Alumni help combat hand sanitizer shortage

Giving back has always been at the heart of Pacha Soap, a Hastings-based bath products manufacturing company founded by Andrew ’12 and Abi ’13 Vrbas in 2013. Each bar of artfully-crafted soap they sell, with funky names like Dirty Hippie and Feel the Beet, supports clean water initiatives, small businesses and hygiene education in developing countries around the world.

It’s no wonder then that Pacha Soap has stepped forward during the coronavirus pandemic to help solve the hand sanitizer shortage and protect front-line workers. Calling their campaign “We Got This,” Pacha Soap and a team of volunteers are filling 18,000, 12-ounce bottles of ethanol-based hand sanitizer and distributing them at no cost to hospitals, nursing homes and first responders.

Andrew ’12 and Abi ’13 Vrbas

“We Got This has three facets,” said Andrew, recipient with Abi of Hastings College’s 2017 Young Alumni Award. “The first is a limited supply of hand sanitizer to front-line workers. Second, bars of soap are distributed to places that need them. Third, people can buy self-care kits online for hospital workers or anyone who is struggling or working long hours.”

The project began when Mary Lanning Healthcare in Hastings contacted Vrbas and asked if he could produce hand sanitizer, a once common household product now elevated to life-saving status. A group of Hastings businesses worked with Vrbas to quickly transform the empty Bimbo Bakery building into a makeshift production facility. Residents from Bristol Station, a residential reentry center for probationers and parolees, volunteered to help.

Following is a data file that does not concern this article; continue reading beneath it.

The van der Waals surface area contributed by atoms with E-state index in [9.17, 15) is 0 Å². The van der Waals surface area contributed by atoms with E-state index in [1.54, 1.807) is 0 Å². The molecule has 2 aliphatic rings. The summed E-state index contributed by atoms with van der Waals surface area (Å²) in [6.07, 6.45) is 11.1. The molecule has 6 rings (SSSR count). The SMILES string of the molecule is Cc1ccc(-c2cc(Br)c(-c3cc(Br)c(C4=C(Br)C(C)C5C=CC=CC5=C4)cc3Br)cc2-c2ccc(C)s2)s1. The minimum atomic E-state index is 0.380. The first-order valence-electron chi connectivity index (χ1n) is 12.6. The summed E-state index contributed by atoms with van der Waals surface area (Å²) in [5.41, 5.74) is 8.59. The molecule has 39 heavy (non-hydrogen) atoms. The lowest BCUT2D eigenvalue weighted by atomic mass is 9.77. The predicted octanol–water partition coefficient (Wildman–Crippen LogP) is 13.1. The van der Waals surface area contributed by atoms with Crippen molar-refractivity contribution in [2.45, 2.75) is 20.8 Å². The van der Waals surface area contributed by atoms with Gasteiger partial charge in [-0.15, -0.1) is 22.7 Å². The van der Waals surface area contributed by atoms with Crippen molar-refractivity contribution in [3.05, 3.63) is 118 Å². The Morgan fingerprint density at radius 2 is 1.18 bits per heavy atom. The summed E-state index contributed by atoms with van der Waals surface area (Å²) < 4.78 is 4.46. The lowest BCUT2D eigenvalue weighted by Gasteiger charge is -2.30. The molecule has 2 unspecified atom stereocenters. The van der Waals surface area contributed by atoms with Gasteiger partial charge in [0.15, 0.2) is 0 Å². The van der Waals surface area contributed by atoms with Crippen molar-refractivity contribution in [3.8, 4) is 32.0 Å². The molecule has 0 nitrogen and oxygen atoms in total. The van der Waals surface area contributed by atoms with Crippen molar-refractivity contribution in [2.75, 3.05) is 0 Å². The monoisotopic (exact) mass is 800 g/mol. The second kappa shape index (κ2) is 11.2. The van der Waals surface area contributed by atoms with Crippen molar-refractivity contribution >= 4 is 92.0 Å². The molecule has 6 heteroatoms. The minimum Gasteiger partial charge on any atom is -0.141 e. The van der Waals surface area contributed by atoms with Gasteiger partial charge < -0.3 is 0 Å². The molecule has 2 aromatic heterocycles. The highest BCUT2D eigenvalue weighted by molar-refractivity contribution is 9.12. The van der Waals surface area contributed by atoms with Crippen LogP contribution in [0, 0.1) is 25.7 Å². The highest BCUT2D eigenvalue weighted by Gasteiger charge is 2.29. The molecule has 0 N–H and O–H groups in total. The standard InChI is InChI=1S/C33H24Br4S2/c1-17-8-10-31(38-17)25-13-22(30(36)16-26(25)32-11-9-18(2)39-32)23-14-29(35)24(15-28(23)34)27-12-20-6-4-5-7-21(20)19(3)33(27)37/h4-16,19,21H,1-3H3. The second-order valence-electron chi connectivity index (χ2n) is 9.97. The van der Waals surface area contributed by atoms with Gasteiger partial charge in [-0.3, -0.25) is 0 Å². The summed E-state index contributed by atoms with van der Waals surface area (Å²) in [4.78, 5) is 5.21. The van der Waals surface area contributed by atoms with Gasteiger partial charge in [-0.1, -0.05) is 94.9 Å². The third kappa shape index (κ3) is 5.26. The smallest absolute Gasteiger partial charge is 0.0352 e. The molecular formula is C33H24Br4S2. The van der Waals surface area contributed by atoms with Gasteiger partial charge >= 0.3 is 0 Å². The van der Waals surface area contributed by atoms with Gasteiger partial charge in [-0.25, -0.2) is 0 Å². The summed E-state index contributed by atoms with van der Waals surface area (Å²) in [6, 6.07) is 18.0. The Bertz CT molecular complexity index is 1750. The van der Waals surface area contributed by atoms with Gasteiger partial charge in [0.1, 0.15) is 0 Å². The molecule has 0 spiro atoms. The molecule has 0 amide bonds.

Workers have already filled several thousand bottles, with the initial supply delivered to Mary Lanning Healthcare and other shipments to hospitals and first responders in COVID-19 hot spots like New York, Florida and Washington state. While the hand sanitizer is provided free of charge, Andrew asks that recipients consider making a freewill donation per 30-bottle case to the Hastings Community Foundation’s Give Hastings Day on May 7.

Additionally, for every bar of soap purchased through its website (pachasoap.com), Pacha is donating a bar to communities in need across America.

The Vrbases were inspired to launch Pacha Soap, a company with a mission of “spreading goodness around the world,” after a trip Andrew took to Peru his sophomore year at Hastings College. Since then, he and Abi have hired a team of 70 employees (including several HC alumni) and built an impressive online and retail distribution network. Last year, Pacha Soap partnered with Whole Foods and now sells its products in 3,000 stores across the United States.

Whether the company is producing aromatic soaps for leisurely baths or hand sanitizer for medical professionals in the midst of a pandemic, Pacha Soap demonstrates the power of business to create products and jobs while also serving the greater good.

“I love the idea that business can be used as a tool to accomplish a lot of things,” Andrew said. “It can be used to create wealth, livelihoods, products that people like and need, even opportunities for people who may not have had them. We’ve used our business to spread sanitation and hygiene all over the world, mostly in East Africa. It’s neat to be able to step up at a time like this and provide for people in the United States.”

By Judee Konen ‘85, Associate Vice President for Advancement

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